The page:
Wednesday, September 30, 2009

How the Matchups Fall: Los Angeles Lakers

Okay, okay, so I realize as I continue to try to get posts out here at a reasonable rate that I'm running out of time. After this, I have maybe 3 more entries I'd like to get in, those are, the three Eastern Conference contenders: Boston Celtics, Cleveland Cavaliers, and Orlando Magic. And here I am, barely scraping through the last of the Western Conference. It's doable, I just need to get it done. Hopefully this doesn't adversely affect the writing quality (if there was any to begin with) of these posts. Anyways, I'm juggling this with a fairly rigorous school load right now, which I hope doesn't end up being a cop out on my part. Okay, down to business.

I don't know that I need to say a whole lot about the Lakers, I mean, their accomplishments speak for themselves. They are the returning champions. After the Finals meltdown against Boston in 2008, the Lakers turned it up a notch and blew through the regular season, and post season, despite stiff competition. While many of the games were close, the Lakers still eked out 16 of them to take home the title of NBA Champions, I don't think they really played a whole lot more than 16 games through the post season. That being said, the face of LA is still the Black Mamba, Kobe Bryant, and even though he's getting up there in age (31) he's still probably one of the best, if not the best perimeter players in the league right now. That says a lot. A couple of roster changes here and there with the most dramatic one being the essential trading of Trevor Ariza for Ron Artest, which I'll discuss a little further down. Let's take a look at what we've got here though:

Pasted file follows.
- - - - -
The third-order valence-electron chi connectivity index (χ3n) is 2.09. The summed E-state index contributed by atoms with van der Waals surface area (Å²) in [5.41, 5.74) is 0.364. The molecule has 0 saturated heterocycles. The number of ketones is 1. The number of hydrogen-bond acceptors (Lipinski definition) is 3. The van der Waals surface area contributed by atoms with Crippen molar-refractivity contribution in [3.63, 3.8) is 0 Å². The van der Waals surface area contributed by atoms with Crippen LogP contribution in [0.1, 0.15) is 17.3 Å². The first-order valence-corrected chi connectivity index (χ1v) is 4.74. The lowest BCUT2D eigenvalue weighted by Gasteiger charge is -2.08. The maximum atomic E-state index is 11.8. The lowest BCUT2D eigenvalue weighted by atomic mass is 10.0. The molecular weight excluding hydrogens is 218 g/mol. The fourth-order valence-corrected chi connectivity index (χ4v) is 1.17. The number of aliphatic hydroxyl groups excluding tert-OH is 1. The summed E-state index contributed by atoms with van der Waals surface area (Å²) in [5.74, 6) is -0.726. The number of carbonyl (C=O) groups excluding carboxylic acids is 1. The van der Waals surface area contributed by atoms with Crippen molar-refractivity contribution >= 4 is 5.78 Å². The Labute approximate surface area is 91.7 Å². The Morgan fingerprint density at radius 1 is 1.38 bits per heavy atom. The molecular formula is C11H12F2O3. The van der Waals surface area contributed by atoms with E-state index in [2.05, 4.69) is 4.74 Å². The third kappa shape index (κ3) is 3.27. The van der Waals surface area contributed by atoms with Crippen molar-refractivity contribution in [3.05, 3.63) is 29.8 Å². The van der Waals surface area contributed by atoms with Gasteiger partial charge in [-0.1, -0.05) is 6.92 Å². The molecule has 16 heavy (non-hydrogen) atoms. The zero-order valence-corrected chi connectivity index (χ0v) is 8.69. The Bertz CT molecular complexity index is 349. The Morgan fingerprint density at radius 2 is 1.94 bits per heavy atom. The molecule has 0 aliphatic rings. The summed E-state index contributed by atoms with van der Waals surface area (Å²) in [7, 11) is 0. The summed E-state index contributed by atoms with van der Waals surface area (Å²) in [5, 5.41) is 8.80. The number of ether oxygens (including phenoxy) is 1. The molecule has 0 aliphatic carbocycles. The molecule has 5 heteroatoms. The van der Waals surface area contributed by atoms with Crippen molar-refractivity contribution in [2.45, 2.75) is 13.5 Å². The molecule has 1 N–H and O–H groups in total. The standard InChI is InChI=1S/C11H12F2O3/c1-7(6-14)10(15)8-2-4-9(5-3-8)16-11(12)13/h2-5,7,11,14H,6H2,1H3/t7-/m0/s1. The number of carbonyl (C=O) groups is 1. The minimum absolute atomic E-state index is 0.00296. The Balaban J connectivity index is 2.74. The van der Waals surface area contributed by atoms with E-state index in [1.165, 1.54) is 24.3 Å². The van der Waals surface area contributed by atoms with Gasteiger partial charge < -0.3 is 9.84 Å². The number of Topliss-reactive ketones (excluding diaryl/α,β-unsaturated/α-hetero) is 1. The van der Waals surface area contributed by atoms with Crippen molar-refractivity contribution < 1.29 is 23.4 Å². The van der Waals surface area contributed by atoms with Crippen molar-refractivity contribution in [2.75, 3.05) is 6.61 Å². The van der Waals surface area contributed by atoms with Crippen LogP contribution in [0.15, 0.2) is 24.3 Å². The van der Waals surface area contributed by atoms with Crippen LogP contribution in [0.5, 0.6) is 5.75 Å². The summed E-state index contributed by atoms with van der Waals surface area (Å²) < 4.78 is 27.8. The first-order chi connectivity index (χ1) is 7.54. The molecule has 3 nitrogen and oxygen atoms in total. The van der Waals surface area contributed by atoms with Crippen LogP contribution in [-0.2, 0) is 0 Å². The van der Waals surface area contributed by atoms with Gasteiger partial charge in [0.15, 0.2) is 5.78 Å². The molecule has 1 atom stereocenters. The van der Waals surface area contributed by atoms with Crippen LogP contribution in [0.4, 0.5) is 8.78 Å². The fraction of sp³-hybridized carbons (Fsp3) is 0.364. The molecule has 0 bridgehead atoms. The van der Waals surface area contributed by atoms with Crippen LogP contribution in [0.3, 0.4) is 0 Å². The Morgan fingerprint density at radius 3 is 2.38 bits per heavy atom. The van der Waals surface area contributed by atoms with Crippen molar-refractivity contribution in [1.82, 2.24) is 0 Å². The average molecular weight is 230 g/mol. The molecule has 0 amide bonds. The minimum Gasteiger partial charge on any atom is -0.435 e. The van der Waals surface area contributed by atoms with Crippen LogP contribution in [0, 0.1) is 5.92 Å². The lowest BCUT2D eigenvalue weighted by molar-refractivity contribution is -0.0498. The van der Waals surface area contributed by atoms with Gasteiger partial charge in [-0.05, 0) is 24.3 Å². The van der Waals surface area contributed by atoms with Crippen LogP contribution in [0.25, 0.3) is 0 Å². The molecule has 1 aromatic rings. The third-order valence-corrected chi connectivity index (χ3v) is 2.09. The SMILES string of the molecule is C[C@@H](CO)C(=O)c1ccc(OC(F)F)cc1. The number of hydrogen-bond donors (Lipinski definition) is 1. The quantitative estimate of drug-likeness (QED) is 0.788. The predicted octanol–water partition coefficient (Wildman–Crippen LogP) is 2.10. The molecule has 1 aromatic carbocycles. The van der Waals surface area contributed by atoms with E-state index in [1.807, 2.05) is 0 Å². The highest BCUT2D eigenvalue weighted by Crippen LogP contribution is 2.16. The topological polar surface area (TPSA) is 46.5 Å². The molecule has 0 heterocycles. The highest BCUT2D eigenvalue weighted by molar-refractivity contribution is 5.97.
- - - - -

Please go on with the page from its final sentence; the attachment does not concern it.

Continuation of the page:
San Antonio Spurs:

PG - Tony Parker, George Hill
SG - Roger Mason, Manu Ginobili, Malik Hairston
SF - Richard Jefferson, Michael Finley, Marcus Williams
PF - Antonio McDyess, DeJuan Blair, Marcus Haislip, Matt Bonner
C - Tim Duncan, Ian Mahinmi, Theo Ratliff

Los Angeles Lakers

PG - Derek Fisher, Jordan Farmar, Shannon Brown
SG - Kobe Bryant, Sasha Vujacic
SF - Ron Artest, Luke Walton, Adam Morrison
PF - Pau Gasol, Lamar Odom
C - Andrew Bynum, DJ Mbenga, Josh Powell